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Architrave Offset

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Are there any rules for offsetting architrave from the door frame?

 

I've to trim the bathroom main and cupboard door frames. These are 27mm:

 

20190427_152250

 

Using this 45mm wide bullnose:

 

20190427_152349

 

Is there a "norm" for the distance between edge of frame and the front of the bullnose?

 

20190427_152325

 

Where the frames meet I'll put quadrant:

 

20190427_152402

 

20190427_152410

 

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I set mine at 5mm from the edge of the lining, which someone said (after I'd finished...) was about the standard normally used.  I did it simply because it looked about right, to my eye.

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I set mine about 3mm and this caused a problem with the hinges rubbing on it and causing a squeak yes 5mm sounds better 🤭

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yeh 5-6mm is about right it is usually dictated by the hinge side, you dont want the hinges rubbing on it 

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Hinge clearance! Never gave it a thought! However...

 

In this instance the hinge side is pretty much an internal corner where both frames meet. Using the quadrant I have which is about the same thickness as the bullnose, will put quadrant about 12-15mm from the edge on the hinge side. Question is whether to bring it in on the top and lock sides.

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I would get a slightly larger quadrant than that one, so the amount of door frame left visible is a little less, then set the rest of the architrave to the same gap.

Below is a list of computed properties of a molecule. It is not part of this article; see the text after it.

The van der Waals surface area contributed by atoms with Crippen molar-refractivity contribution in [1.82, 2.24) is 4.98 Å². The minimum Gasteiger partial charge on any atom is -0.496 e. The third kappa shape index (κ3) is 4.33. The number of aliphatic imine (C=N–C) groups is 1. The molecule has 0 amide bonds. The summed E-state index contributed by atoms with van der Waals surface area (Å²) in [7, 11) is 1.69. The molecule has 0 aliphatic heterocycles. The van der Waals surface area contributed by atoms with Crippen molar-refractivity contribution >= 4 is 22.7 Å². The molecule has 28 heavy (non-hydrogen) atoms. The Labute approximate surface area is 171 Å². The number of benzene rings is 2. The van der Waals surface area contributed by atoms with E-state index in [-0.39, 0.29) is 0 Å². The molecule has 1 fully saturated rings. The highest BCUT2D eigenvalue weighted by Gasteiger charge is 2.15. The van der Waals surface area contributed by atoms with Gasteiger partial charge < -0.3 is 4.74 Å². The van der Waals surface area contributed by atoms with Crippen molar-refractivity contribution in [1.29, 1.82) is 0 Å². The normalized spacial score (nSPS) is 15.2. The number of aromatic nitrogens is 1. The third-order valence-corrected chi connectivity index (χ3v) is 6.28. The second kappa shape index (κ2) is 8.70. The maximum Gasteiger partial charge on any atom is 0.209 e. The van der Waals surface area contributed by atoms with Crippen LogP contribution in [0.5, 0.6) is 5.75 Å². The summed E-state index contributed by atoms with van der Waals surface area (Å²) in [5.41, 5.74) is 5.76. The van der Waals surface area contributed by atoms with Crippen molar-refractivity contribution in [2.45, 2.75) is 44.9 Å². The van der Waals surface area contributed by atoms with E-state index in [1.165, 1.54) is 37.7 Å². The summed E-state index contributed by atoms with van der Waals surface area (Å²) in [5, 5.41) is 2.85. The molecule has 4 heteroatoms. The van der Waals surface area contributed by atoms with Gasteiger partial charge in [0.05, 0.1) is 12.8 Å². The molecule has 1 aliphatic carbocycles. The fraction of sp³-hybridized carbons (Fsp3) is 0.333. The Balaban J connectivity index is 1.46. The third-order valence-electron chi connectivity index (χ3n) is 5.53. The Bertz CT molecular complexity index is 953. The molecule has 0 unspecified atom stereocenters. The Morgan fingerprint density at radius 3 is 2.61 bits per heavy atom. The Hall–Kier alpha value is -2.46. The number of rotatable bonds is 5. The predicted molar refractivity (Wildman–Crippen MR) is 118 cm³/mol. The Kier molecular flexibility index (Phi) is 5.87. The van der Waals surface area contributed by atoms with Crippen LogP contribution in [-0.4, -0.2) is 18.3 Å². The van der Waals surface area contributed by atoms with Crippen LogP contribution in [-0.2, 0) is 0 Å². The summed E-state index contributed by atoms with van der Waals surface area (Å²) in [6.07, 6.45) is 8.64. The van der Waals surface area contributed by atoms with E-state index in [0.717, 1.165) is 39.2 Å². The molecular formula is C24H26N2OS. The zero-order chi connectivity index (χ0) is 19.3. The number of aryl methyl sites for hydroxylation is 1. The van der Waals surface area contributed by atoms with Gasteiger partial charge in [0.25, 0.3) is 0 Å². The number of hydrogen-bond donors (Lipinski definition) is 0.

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7 minutes ago, ProDave said:

I would get a slightly larger quadrant than that one, so the amount of door frame left visible is a little less, then set the rest of the architrave to the same gap.

 

But a larger quadrant will sit off the edge of the door frame further than the architrave.

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if you use the quadrant you have, keep the facings to the same margin. as long as everything is equal and balanced it's fine. there's an old adage, 'if it looks right, it is right'

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19 minutes ago, Simplysimon said:

stick like sh1t, no nail holes

 

Yes and no.  I found that it takes too long to grab, so used a combination of mitre bond and the setting pen stuff on the architrave to lining joint, and on the architrave mitres, with solvent grab adhesive around the edges that overlapped the plastered walls.  This worked really well with our solid oak architrave and linings, with no nail holes and neat mitres at the head.

 

The technique I used was to apply mitre bond around the edge of the lining, and on the mitres, then quickly run a bead of grab adhesive around the plastered area, followed by  quick wipe around the architrave with the setting pen, before putting the architrave in place.  The big advantage of the mitre bond was the fast curing time, as holding the architrave in place for a few seconds was enough to secure it, handy when working n your own.

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Thinking to go with 5mm lock & top sides and go with what is in the corner.

 

It'll roughly be 17mm from lhs frame to the edge of the quadrant, 21mm across the quadrant then 19mm to the edge of the rhs frame. There's some near symmetry at least, visually imo.

 

2019-04-28_12-10-06

 

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Have just watched a good vid by skill builder, and he mentioned that a lot of the ball race type hinges require at least 9mm clearance 

so you need to have your hinge choice decided before fitting architrave. 

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7 minutes ago, Russell griffiths said:

Have just watched a good vid by skill builder, and he mentioned that a lot of the ball race type hinges require at least 9mm clearance 

so you need to have your hinge choice decided before fitting architrave. 

 

Left it as per picture above, 1st top coat going on tonight! 😂

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I prefer 6mm as it looks better and used to be the traditional reveal. However modern practice seems to have them set at 10mm, which looks horrible to me, plus if the timber frame is not very thick then it makes it harder to nail the architraves on.   😐

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